2

I'm having a problem creating a scheduled task on Windows Server 2003.

The task needs to run at system start and then every 15 minutes after that, unless it's already running.

Sounds easy! But I can't seem to get it right. I can get it to run at startup, and I can get it to start at a specified time and then every 15-minutes. But I don't want to have to set a specific time that it starts running at every 15-minutes.

I'm hoping I'm just over-thinking it and am missing something simple!

2

I think you're technically right in thinking that you can't set it to run every 15 minutes after a boot, but why does it matter so much? E.g Task Manager

Will run the task every 15 minutes of every day. You can add in a new schedule alongside it to run on startup aswell. Worst case scenario there being that the task may run twice in less than 15 minutes for the first time after boot.

If that really is an issue, then the only alternative way I can think of is to come up with a script which runs at startup which creates the new scheduled tasks. You may be able to use this page as a starting point:

http://support.microsoft.com/kb/313565

So, to clarify:

1) Server boots

2) Scheduled tasks runs batch file

3) Batch file deletes the previous boots scheduled tasks (You can use an ID number to differentiate)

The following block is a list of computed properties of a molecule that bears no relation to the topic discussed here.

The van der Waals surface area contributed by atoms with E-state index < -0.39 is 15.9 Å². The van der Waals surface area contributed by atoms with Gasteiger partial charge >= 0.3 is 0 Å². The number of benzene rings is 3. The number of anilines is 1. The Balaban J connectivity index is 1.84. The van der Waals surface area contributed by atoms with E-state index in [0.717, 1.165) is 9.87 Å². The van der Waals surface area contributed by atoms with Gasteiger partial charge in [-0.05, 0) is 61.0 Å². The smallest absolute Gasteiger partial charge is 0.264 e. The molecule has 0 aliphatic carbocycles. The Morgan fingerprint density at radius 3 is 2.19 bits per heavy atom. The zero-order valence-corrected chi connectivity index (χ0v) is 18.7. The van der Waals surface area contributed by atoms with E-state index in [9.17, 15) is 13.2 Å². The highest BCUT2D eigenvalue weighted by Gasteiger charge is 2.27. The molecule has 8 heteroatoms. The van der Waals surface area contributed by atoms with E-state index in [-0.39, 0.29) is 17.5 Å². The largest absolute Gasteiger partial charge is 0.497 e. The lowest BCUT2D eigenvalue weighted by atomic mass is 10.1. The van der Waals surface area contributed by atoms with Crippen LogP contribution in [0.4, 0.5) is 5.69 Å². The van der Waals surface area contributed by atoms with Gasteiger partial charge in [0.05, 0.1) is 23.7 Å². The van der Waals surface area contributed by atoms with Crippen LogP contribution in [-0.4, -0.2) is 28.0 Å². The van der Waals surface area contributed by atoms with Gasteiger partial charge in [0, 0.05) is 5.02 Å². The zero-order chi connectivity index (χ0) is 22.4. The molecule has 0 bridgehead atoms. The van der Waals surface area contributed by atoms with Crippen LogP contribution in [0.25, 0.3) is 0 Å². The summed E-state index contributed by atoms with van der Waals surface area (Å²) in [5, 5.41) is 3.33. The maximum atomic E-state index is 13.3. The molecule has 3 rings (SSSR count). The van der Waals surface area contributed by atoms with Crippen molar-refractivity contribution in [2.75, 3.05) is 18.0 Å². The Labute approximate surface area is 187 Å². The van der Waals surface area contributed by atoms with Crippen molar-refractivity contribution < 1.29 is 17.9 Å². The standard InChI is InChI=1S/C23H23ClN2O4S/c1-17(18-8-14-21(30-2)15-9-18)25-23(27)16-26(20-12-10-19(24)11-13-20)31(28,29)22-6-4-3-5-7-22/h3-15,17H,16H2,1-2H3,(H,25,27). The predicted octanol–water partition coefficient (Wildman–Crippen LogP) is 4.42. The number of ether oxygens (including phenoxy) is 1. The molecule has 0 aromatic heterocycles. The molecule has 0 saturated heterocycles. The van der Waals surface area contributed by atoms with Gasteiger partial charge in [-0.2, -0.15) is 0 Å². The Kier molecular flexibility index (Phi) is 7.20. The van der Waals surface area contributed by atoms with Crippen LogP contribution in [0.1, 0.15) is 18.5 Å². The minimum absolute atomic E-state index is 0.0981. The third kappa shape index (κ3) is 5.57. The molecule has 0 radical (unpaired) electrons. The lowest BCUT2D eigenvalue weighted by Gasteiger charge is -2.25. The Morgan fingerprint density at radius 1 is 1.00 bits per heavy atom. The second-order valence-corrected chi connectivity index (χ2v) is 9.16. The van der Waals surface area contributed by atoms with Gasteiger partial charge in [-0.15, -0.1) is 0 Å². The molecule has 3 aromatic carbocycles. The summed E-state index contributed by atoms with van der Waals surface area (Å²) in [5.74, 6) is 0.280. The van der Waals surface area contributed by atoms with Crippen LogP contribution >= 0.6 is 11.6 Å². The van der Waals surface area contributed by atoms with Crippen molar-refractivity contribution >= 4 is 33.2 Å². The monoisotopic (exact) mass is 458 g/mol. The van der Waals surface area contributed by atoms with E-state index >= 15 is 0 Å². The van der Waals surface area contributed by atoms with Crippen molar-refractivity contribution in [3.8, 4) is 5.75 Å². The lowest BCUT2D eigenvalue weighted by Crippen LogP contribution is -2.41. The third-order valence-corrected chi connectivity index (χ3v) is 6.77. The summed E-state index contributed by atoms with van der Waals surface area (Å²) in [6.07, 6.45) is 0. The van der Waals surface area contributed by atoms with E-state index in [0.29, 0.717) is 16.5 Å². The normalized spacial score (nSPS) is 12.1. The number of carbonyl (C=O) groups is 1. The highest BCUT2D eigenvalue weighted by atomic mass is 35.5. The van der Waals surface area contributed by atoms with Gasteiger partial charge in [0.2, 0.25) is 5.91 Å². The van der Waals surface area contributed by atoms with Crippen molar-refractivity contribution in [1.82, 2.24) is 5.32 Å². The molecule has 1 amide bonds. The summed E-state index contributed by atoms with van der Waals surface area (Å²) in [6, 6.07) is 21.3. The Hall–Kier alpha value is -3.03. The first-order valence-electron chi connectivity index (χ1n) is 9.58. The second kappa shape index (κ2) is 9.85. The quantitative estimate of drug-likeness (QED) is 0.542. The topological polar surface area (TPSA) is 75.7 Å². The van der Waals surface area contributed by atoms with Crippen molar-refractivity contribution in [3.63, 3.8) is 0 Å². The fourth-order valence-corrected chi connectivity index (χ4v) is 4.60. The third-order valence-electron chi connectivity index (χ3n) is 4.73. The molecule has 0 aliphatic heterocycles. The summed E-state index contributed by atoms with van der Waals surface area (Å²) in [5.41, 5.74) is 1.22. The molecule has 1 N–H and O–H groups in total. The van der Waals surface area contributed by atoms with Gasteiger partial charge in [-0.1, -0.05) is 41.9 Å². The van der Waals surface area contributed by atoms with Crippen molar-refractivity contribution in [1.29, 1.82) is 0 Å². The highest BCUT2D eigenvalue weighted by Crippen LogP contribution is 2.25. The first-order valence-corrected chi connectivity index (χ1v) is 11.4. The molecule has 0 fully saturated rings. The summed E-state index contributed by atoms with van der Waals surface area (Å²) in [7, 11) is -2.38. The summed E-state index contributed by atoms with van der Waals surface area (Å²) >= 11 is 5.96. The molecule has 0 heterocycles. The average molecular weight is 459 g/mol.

4) Batch file creates a new task to run at 15 minute intervals today

5) Batch file runs the task

You may be able to skip some of that by just having the bootup scheduled task run the 'real' task for the first time. It will then run every 15 minutes from that point. However, it still doesn't preclude the possibility of running it more than once in 15 minutes.

| improve this answer | |
  • Thanks, I used the 'two tasks' method, kinda. I actually used one task but with two schedules. Same effect. I was hoping I was just missing a way to do the 'start on boot' and 'run every xx minutes' but I guess not. :) Thanks! – DaveKub Oct 25 '11 at 17:59

Your Answer

By clicking “Post Your Answer”, you agree to our terms of service, privacy policy and cookie policy

Not the answer you're looking for? Browse other questions tagged or ask your own question.